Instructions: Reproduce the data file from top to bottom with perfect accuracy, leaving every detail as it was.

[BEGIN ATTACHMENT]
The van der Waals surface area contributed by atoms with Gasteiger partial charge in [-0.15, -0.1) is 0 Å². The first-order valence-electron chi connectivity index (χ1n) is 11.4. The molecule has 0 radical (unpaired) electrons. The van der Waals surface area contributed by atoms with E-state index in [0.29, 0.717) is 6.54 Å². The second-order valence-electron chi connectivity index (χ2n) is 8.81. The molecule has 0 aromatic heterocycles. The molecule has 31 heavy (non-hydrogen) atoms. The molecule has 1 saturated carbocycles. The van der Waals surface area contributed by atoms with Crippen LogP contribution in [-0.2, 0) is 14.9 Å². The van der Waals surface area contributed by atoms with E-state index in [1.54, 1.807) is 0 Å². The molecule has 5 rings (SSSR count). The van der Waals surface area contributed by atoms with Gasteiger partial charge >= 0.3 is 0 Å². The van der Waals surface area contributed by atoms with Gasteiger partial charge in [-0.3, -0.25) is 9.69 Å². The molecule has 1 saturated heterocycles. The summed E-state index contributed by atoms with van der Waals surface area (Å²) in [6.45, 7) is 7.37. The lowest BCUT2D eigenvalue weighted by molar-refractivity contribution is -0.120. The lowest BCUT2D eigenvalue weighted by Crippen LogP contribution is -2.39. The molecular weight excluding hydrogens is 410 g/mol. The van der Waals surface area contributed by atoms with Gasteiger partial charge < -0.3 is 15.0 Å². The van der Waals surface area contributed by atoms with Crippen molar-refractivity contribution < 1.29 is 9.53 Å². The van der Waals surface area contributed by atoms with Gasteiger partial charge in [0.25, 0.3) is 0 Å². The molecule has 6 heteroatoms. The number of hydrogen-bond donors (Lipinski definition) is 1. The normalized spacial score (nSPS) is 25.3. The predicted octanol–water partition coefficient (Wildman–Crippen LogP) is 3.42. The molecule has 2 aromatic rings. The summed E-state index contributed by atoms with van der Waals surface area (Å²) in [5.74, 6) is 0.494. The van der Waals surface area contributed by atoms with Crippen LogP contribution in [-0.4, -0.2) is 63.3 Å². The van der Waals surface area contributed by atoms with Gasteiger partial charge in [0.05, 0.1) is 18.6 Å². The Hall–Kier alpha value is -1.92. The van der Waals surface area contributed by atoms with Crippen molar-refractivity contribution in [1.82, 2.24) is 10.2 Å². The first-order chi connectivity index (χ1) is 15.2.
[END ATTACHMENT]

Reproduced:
The van der Waals surface area contributed by atoms with Gasteiger partial charge in [-0.15, -0.1) is 0 Å². The first-order valence-electron chi connectivity index (χ1n) is 11.4. The molecule has 0 radical (unpaired) electrons. The van der Waals surface area contributed by atoms with E-state index in [0.29, 0.717) is 6.54 Å². The second-order valence-electron chi connectivity index (χ2n) is 8.81. The molecule has 0 aromatic heterocycles. The molecule has 31 heavy (non-hydrogen) atoms. The molecule has 1 saturated carbocycles. The van der Waals surface area contributed by atoms with Crippen LogP contribution in [-0.2, 0) is 14.9 Å². The van der Waals surface area contributed by atoms with E-state index in [1.54, 1.807) is 0 Å². The molecule has 5 rings (SSSR count). The van der Waals surface area contributed by atoms with Gasteiger partial charge >= 0.3 is 0 Å². The van der Waals surface area contributed by atoms with Gasteiger partial charge in [-0.3, -0.25) is 9.69 Å². The molecule has 1 saturated heterocycles. The summed E-state index contributed by atoms with van der Waals surface area (Å²) in [6.45, 7) is 7.37. The lowest BCUT2D eigenvalue weighted by molar-refractivity contribution is -0.120. The lowest BCUT2D eigenvalue weighted by Crippen LogP contribution is -2.39. The molecular weight excluding hydrogens is 410 g/mol. The van der Waals surface area contributed by atoms with Gasteiger partial charge < -0.3 is 15.0 Å². The van der Waals surface area contributed by atoms with Crippen molar-refractivity contribution < 1.29 is 9.53 Å². The van der Waals surface area contributed by atoms with Gasteiger partial charge in [0.25, 0.3) is 0 Å². The molecule has 6 heteroatoms. The number of hydrogen-bond donors (Lipinski definition) is 1. The normalized spacial score (nSPS) is 25.3. The predicted octanol–water partition coefficient (Wildman–Crippen LogP) is 3.42. The molecule has 2 aromatic rings. The summed E-state index contributed by atoms with van der Waals surface area (Å²) in [5.74, 6) is 0.494. The van der Waals surface area contributed by atoms with Crippen LogP contribution in [-0.4, -0.2) is 63.3 Å². The van der Waals surface area contributed by atoms with Gasteiger partial charge in [0.05, 0.1) is 18.6 Å². The Hall–Kier alpha value is -1.92. The van der Waals surface area contributed by atoms with Crippen molar-refractivity contribution in [1.82, 2.24) is 10.2 Å². The first-order chi connectivity index (χ1) is 15.2.